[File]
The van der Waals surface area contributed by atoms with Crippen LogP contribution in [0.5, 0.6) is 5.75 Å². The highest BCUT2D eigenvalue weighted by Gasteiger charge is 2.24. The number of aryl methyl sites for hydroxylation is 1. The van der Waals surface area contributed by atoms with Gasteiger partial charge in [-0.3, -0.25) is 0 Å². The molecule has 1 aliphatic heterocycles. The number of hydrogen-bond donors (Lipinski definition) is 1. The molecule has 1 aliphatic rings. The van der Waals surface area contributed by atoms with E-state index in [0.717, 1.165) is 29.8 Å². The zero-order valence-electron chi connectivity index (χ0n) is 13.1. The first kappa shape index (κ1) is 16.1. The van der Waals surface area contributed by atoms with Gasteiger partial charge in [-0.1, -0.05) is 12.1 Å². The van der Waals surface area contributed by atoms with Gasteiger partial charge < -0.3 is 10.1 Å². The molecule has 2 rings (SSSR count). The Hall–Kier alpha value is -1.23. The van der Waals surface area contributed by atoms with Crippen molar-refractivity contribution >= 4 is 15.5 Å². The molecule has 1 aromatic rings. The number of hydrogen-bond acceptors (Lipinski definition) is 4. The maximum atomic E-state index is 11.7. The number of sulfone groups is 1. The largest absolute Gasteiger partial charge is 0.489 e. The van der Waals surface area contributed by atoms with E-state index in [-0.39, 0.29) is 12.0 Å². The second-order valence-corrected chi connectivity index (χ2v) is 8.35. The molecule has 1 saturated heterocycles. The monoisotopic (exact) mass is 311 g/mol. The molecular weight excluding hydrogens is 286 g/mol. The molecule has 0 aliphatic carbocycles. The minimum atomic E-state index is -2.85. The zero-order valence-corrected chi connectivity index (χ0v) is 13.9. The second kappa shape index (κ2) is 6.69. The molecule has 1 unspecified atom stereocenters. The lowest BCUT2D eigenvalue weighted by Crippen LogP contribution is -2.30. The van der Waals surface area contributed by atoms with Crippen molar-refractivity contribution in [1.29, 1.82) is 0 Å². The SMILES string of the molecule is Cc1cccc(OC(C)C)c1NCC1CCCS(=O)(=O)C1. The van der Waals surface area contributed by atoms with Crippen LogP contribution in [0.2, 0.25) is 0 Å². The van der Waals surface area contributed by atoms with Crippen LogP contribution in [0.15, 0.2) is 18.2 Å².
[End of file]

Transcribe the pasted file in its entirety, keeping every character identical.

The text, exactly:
The van der Waals surface area contributed by atoms with Crippen LogP contribution in [0.5, 0.6) is 5.75 Å². The highest BCUT2D eigenvalue weighted by Gasteiger charge is 2.24. The number of aryl methyl sites for hydroxylation is 1. The van der Waals surface area contributed by atoms with Gasteiger partial charge in [-0.3, -0.25) is 0 Å². The molecule has 1 aliphatic heterocycles. The number of hydrogen-bond donors (Lipinski definition) is 1. The molecule has 1 aliphatic rings. The van der Waals surface area contributed by atoms with E-state index in [0.717, 1.165) is 29.8 Å². The zero-order valence-electron chi connectivity index (χ0n) is 13.1. The first kappa shape index (κ1) is 16.1. The van der Waals surface area contributed by atoms with Gasteiger partial charge in [-0.1, -0.05) is 12.1 Å². The van der Waals surface area contributed by atoms with Gasteiger partial charge < -0.3 is 10.1 Å². The molecule has 2 rings (SSSR count). The Hall–Kier alpha value is -1.23. The van der Waals surface area contributed by atoms with Crippen molar-refractivity contribution >= 4 is 15.5 Å². The molecule has 1 aromatic rings. The number of hydrogen-bond acceptors (Lipinski definition) is 4. The maximum atomic E-state index is 11.7. The number of sulfone groups is 1. The largest absolute Gasteiger partial charge is 0.489 e. The van der Waals surface area contributed by atoms with E-state index in [-0.39, 0.29) is 12.0 Å². The second-order valence-corrected chi connectivity index (χ2v) is 8.35. The molecule has 1 saturated heterocycles. The monoisotopic (exact) mass is 311 g/mol. The molecular weight excluding hydrogens is 286 g/mol. The molecule has 0 aliphatic carbocycles. The minimum atomic E-state index is -2.85. The zero-order valence-corrected chi connectivity index (χ0v) is 13.9. The second kappa shape index (κ2) is 6.69. The molecule has 1 unspecified atom stereocenters. The lowest BCUT2D eigenvalue weighted by Crippen LogP contribution is -2.30. The van der Waals surface area contributed by atoms with Crippen molar-refractivity contribution in [1.29, 1.82) is 0 Å². The SMILES string of the molecule is Cc1cccc(OC(C)C)c1NCC1CCCS(=O)(=O)C1. The van der Waals surface area contributed by atoms with Crippen LogP contribution in [0.2, 0.25) is 0 Å². The van der Waals surface area contributed by atoms with Crippen LogP contribution in [0.15, 0.2) is 18.2 Å².